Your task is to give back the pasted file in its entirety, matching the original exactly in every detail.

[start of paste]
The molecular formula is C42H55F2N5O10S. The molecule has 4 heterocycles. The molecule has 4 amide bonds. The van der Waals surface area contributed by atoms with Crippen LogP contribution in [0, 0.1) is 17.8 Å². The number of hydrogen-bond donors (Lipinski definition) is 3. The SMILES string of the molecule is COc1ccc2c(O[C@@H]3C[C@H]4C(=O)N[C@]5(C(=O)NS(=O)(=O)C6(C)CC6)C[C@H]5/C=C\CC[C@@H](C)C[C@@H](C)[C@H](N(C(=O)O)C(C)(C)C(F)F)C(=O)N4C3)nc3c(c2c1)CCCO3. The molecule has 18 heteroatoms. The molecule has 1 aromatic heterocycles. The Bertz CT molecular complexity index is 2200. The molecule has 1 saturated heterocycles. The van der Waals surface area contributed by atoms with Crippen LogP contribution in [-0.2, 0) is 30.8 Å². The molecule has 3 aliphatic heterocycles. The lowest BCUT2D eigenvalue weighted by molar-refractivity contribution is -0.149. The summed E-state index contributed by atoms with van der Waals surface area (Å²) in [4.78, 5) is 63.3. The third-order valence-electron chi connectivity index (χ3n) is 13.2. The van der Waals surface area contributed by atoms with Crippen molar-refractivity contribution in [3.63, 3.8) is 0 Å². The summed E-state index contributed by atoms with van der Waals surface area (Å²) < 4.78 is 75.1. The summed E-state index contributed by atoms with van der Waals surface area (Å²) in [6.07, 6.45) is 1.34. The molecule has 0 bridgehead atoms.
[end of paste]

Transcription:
The molecular formula is C42H55F2N5O10S. The molecule has 4 heterocycles. The molecule has 4 amide bonds. The van der Waals surface area contributed by atoms with Crippen LogP contribution in [0, 0.1) is 17.8 Å². The number of hydrogen-bond donors (Lipinski definition) is 3. The SMILES string of the molecule is COc1ccc2c(O[C@@H]3C[C@H]4C(=O)N[C@]5(C(=O)NS(=O)(=O)C6(C)CC6)C[C@H]5/C=C\CC[C@@H](C)C[C@@H](C)[C@H](N(C(=O)O)C(C)(C)C(F)F)C(=O)N4C3)nc3c(c2c1)CCCO3. The molecule has 18 heteroatoms. The molecule has 1 aromatic heterocycles. The Bertz CT molecular complexity index is 2200. The molecule has 1 saturated heterocycles. The van der Waals surface area contributed by atoms with Crippen LogP contribution in [-0.2, 0) is 30.8 Å². The molecule has 3 aliphatic heterocycles. The lowest BCUT2D eigenvalue weighted by molar-refractivity contribution is -0.149. The summed E-state index contributed by atoms with van der Waals surface area (Å²) in [4.78, 5) is 63.3. The third-order valence-electron chi connectivity index (χ3n) is 13.2. The van der Waals surface area contributed by atoms with Crippen molar-refractivity contribution in [3.63, 3.8) is 0 Å². The summed E-state index contributed by atoms with van der Waals surface area (Å²) < 4.78 is 75.1. The summed E-state index contributed by atoms with van der Waals surface area (Å²) in [6.07, 6.45) is 1.34. The molecule has 0 bridgehead atoms.